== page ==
𝒟1=Dx,H1=12vx2v3,and𝒟0=v1Dx3v1,H0=v.(9.3)

The Harry-Dym equation (9.1) in these coordinates is then,

vt=DxE(H1)=𝒟0(E(H0))=vxxxv36vxvxxv4+6vx3v5.(9.4)

The potential form of equation (9.4) is found by letting v = wx and integrating to get (see also (8.9))

wt=E(H1)|v=wx=wxxxwx33wxx22wx4.(9.5)

Equation (8.10) of Lemma 8.1 as it applies to the potential Harry-Dym equation (9.5) produces the following variational operator equation for Dx,

Dx(wtwxxxwx3+3wxx22wx4)=E(12wxwt12wxx2wx3).

We now apply Theorem 8.1 to obtain a second variational operator. The compatibility condition in equation (8.14) is satisfied with the operators from equation (9.3) with

𝒟0(E(H1))=𝒟x(E(H2)),whereH2=12vxx2v5158vx4z7.(9.6)

The operator 𝒟0 in equation (9.3) is of the form (8.19) so that by equation (8.20)

=𝒟0|v=wx=wx1Dx3wx1(9.7)
is a symplectic or variational operator. Since the compatibility condition in equation (8.14) is satisfied and is a symplectic operator Theorem 8.1 applies. Therefore the operator in equation (9.7) is a variational operator for the potential Harry-Dym equation in (9.5). The function Q in equation (5.28) is easily determined for (using the fact that −2 is a symplectic operator) to be
Q=wxx2wxwxxx2wx3.(9.8)

Equation (8.16) with Q in equation (9.8) and H2 in equation (9.6) (with v = wx) gives the variational operator equation for the potential Harry-Dym equation (9.5),

(wtwxxxwx3+3wxx22wx4)=E(wxx2wxwxxx2wx3wt+12wxxx2wx5158wxx5wx7).

If we return to the original coordinates for the Harry-Dym equation and make the change of variable given by x = u, w = x, wx=ux1, to the potential form in equation (9.5) we get the Krichever-Novikov equation (or Schwarzian KdV), pg. 120 in [10],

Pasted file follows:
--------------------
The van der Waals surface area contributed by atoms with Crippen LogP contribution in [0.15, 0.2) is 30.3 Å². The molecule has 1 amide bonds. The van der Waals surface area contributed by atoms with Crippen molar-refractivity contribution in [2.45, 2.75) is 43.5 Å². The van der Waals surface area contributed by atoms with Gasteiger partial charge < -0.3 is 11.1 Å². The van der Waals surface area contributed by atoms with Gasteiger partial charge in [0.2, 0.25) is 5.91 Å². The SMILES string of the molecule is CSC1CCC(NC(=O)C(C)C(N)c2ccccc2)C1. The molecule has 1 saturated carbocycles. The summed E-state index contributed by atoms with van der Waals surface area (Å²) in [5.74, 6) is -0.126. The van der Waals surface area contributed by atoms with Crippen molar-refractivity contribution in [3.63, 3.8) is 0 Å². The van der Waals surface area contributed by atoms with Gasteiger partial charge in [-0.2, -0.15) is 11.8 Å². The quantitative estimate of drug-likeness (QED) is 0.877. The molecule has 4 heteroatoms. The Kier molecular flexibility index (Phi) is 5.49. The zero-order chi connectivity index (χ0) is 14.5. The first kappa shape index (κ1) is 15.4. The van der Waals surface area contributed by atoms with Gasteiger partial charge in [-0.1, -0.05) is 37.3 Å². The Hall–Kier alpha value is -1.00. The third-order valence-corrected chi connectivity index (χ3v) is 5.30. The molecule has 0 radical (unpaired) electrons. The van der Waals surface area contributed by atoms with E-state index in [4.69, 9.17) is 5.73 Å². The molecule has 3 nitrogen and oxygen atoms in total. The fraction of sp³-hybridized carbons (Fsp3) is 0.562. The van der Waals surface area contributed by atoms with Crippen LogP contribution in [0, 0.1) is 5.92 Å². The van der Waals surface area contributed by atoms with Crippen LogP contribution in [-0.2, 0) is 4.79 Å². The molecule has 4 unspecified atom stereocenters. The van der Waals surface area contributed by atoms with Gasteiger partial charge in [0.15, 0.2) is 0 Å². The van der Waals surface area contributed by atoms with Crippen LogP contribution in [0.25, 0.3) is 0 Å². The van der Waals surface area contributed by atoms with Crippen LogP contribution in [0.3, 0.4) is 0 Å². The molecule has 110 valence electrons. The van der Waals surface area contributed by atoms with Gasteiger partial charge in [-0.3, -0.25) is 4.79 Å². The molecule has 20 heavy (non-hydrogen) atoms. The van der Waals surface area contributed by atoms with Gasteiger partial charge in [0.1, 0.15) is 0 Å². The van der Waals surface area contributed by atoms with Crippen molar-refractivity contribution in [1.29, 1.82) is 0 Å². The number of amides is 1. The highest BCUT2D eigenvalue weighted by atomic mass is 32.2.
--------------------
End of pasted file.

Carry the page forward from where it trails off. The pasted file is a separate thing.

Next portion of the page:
ut=uxxx32uxx2ux.(9.9)

In particular the Krichever-Novikov in equation (9.9) is the potential form of the Harry-Dym equation (9.1). These different coordinate representations of the Harry-Dym equation and the Krichever-Novikov equation is summarized by the diagram,

(9.10)

The variational or symplectic operators for the Krichever-Novikov equation are obtained by applying the change of variables x = u,w = x, wx=ux1, to Dx and equation (9.7) giving the well known symplectic or variational operators for the Krichever-Novikov equation [10],

1=ux1Dxux1=1ux2Dxuxxux3,0=1ux2Dx33uxxux3Dx2+(3uxx2ux4uxxxux3)Dx.(9.11)

With quotient map q(t,x,u,ux,uxx,)=(t=t,x=u,z=ux,zx=uxxux1,), the operators from (9.11) project q*i=𝒟^i to the Hamiltonian operators in equation (9.2).

We now compute the explicit unique representative for the H1,2() cohomology class for the Krichever-Novikov equation (9.9) corresponding to the first operator in (9.11) (Theorem 4.1). This is computed using formula (1.4) in Theorem 1.1 to be,

ω1=12ux2dxθ0θ1+dt[θ0(4uxxxux3uxx24ux4θ1+uxx2ux3θ212ux2θ3)+1ux2θ1θ2].(9.12)

We have dV ω1 = 0 and for the forms η and λ in Theorem 5.3 we may choose

η1=12uxdxθ0+dt(uxx22uxxxux4ux3θ0+uxx2ux2θ1+12uxθ2)λ1=3uxx24ux2dtdx.(9.13)

Likewise formula (1.4) for the second operator in (9.11) gives the unique cohomology representative (Theorem 4.1),

ω^0=dxθ0(uxuxxx3uxx22ux4θ1+3uxx2ux3θ212ux2θ3)12ux2dtθ2θ3+dtθ1(12ux2θ4uxxux3θ35uxuxxx6uxx22ux4θ2)12ux2dtθ0θ5+2ux3uxxxxx18ux2uxxuxxxx12ux2uxxx2+69uxuxx2uxxx39uxx44u6xdtθ0θ1+dtθ0(10ux2uxxxx48uxuxxuxxx+39uxx34ux5θ2+3(4uxuxxx7uxx2)4ux4θ3+2uxxux3θ4).(9.14)

In this case dVω^00, but [ω^0]=[ω0] where

ω0=ω^0+dH(uxx2ux3θ0θ1)(9.15)
and dV ω0 = 0. Furthermore with ω0 in equation (9.15) the forms η and λ in Theorem 5.3 can be chosen to be
η0=2uxx2uxuxxxx2ux3dxθ0+2uxx2uxuxxxx2ux3dtθ2+uxxxxux23uxuxxuxxx+uxx32ux4dtθ12ux3uxxxxx10ux2uxxuxxxx6ux2uxxx2+27uxuxx2uxxx12uxx44ux5dtθ0λ0=uxx48ux4dtdx.(9.16)